Dave described Con as "upbeat" and very interested in Flat Stanley. He wrote: "We told him the story about Flat Stanley and how we carried Stan with us on our trip to Georgia. We took pictures of Stan any time we could. He was so interested in it, that he asked us to go to the car and bring Stan in so he could have his picture taken with him. He proudly had it with him until his last day."
A quick synopsis: Stanley Lambchop and his younger brother are given a big bulletin board by their dad for displaying pictures and posters. One night the board falls from the wall and flattens Stanley in his sleep.
But Stanley is no quitter. Instead of bemoaning his flattened state, he makes the most of it. He slides under the doors of locked rooms. He is happy to be a kite for his little brother. He loves being mailed in an envelope to visit his friends. He's even an inaction hero posing as a painting on an art museum wall to help capture thieves.
Like Konrad Carlson himself, Flat Stanley is "full of fun but he knows when there is work to be done." In Con's final days, Flat gave him love, laughs, joy, and peace -- as Con knew he would.
Bio of Conrad C. Karlson
Conrad was stationed in England and France while serving in the U.S. Air Force. While in France, he attended the University of Nancy.
From 1968 until he retired in 1998, he served as a district media specialist for Conrad Weiser School District. He loved teaching. He taught French, drama, filmmaking and photography in Morristown, Caldwell and Montville, NJ; and in Falmouth, MA.
Conrad was passionate about acting. He performed in numerous summer stock theaters on Cape Cod, and repertory theaters in New York, as well as Reading's Genesius Theater and Reading Community Players. Following his retirement from teaching, he became a member of the Screen Guild and the American Federation of Television and Radio Artists.
His television credits include a guest-star role on "Homicide: Life on the Street" and "The Cosby Show," as well as an MTV commercial. In films, he had roles in John Waters' "Cecil B. Demented" and "Fallen" with Denzel Washington. He also worked as a body double for the late George Carlin in the 2002 movie "Jersey Girl." George inspired him to try stand-up comedy. Conrad performed a stand-up routine frequently at the Reading Comedy Outlet.
He was an avid photographer. In addition to having his own studio, he had his work displayed at Googleworks, Lancaster County Art Association of Strasburg, PA, and numerous juried art exhibits. In October 2011, Berks County Living Magazine profiled him in a major article about talented area artists.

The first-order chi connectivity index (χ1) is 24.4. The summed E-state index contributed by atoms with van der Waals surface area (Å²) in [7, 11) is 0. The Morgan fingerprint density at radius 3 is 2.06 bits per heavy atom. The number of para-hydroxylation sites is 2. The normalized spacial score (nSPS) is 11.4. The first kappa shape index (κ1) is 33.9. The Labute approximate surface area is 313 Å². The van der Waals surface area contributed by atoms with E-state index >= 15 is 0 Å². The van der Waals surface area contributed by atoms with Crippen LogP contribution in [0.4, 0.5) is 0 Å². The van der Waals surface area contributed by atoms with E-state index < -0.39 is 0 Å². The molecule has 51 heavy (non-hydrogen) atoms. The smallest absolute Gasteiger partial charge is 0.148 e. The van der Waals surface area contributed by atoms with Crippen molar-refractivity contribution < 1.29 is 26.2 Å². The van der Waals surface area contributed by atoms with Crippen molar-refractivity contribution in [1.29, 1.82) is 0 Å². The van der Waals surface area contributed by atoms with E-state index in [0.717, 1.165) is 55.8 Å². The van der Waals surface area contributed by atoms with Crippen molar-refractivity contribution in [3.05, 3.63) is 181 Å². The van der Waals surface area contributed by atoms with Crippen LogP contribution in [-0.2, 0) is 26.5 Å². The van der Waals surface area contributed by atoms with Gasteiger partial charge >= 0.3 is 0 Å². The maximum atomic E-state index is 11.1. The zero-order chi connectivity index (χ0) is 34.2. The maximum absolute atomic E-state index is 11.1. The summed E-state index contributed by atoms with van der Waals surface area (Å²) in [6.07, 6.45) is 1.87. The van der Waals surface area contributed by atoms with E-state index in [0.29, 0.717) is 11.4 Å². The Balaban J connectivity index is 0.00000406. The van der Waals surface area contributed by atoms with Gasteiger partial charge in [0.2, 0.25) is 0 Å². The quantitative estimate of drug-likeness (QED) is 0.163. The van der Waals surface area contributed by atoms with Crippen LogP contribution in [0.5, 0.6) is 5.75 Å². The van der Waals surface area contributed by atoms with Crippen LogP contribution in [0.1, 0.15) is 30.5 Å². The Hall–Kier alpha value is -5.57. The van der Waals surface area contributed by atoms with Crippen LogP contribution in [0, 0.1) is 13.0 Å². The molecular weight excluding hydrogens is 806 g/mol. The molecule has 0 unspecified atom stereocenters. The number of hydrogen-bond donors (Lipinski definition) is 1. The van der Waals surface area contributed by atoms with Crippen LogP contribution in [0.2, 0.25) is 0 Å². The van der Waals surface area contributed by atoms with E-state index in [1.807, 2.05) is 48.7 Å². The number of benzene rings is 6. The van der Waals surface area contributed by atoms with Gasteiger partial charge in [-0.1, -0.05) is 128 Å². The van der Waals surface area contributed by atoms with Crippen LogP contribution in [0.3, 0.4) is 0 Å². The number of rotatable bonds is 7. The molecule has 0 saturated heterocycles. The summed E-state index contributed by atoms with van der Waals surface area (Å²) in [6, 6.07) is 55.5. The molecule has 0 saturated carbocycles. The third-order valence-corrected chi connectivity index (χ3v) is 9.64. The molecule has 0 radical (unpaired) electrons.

Con leaves behind his dear wife Judy and daughters Nicole James (Wales, U.K.) and Melissa Karlson of Phoenixville, PA; stepdaughter Jennifer Eisenhard of Reading, PA, as well as two grandsons, Rhys James, 8, (Wales, U.K.) and TJ Eisenhard, 14, of Reading, PA, and his brother Richard of Malden, Mass.
As one of his many friends, Con's life has touched me deeply. Over the years, he shared some of his many passions with my family and me, and we are the richer for it. He shared his love for the theater, photography, the UU church and Star Island (both Kristin and Collin have been "PELS," and like Con, grew to love this rocky island refuge), and New England (where on one visit, Con showed me how to "properly" eat a lobster!). I will always remember Con's optimistic nature ... and his joyous holiday Bûche de Noël parties.
He was such a great guy! My heart goes out to all of you. If there is a public memorial service at a future date, I would be honored to attend.
"State Kid: Hero of Literacy" is fiction based on his real-life experiences growing up in foster homes; "Last Laughs," is the true story of how five foster kids (he and four younger siblings) found their way in life and each other. "Killers: Surprises in a Maximum Security Prison," is the story of his being locked up for 23 hours with killers in a maximum security prison; "I, Cadaver" is about his postmortem adventures and mischief in the anatomy lab at UMass Medical School. “A Beautiful Story” demonstrates the art and process of creative writing as a 16-year-old boy goes all out to write a story that literally saves his life; "A Long, Happy, Healthy Life," which is about how to live the title every day; and "Unlove Story," Writing anonymously as "Elvis," a husband, dumped after 38 years of marriage, lets it all out on love, marriage, life, everything. A guy doing this? It's unheard of.